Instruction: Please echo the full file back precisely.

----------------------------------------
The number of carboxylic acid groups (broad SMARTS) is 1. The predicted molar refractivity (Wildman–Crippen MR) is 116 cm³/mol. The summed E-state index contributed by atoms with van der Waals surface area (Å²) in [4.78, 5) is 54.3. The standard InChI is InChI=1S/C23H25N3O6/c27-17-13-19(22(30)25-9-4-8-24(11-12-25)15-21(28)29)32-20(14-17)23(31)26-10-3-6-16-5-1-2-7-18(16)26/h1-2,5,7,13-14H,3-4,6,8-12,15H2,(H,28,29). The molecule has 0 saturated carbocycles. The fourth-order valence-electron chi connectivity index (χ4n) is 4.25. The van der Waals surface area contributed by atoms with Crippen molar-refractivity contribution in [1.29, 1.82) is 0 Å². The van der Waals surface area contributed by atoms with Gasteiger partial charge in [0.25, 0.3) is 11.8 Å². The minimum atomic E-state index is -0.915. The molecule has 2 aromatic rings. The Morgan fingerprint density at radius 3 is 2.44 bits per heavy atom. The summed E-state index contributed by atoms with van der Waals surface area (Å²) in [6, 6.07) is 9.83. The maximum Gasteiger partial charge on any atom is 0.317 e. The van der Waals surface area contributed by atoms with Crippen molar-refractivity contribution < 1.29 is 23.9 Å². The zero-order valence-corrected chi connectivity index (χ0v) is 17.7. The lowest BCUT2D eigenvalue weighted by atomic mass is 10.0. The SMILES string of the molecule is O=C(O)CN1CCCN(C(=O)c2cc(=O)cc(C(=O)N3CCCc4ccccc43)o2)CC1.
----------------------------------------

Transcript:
The number of carboxylic acid groups (broad SMARTS) is 1. The predicted molar refractivity (Wildman–Crippen MR) is 116 cm³/mol. The summed E-state index contributed by atoms with van der Waals surface area (Å²) in [4.78, 5) is 54.3. The standard InChI is InChI=1S/C23H25N3O6/c27-17-13-19(22(30)25-9-4-8-24(11-12-25)15-21(28)29)32-20(14-17)23(31)26-10-3-6-16-5-1-2-7-18(16)26/h1-2,5,7,13-14H,3-4,6,8-12,15H2,(H,28,29). The molecule has 0 saturated carbocycles. The fourth-order valence-electron chi connectivity index (χ4n) is 4.25. The van der Waals surface area contributed by atoms with Crippen molar-refractivity contribution in [1.29, 1.82) is 0 Å². The van der Waals surface area contributed by atoms with Gasteiger partial charge in [0.25, 0.3) is 11.8 Å². The minimum atomic E-state index is -0.915. The molecule has 2 aromatic rings. The Morgan fingerprint density at radius 3 is 2.44 bits per heavy atom. The summed E-state index contributed by atoms with van der Waals surface area (Å²) in [6, 6.07) is 9.83. The maximum Gasteiger partial charge on any atom is 0.317 e. The van der Waals surface area contributed by atoms with Crippen molar-refractivity contribution < 1.29 is 23.9 Å². The zero-order valence-corrected chi connectivity index (χ0v) is 17.7. The lowest BCUT2D eigenvalue weighted by atomic mass is 10.0. The SMILES string of the molecule is O=C(O)CN1CCCN(C(=O)c2cc(=O)cc(C(=O)N3CCCc4ccccc43)o2)CC1.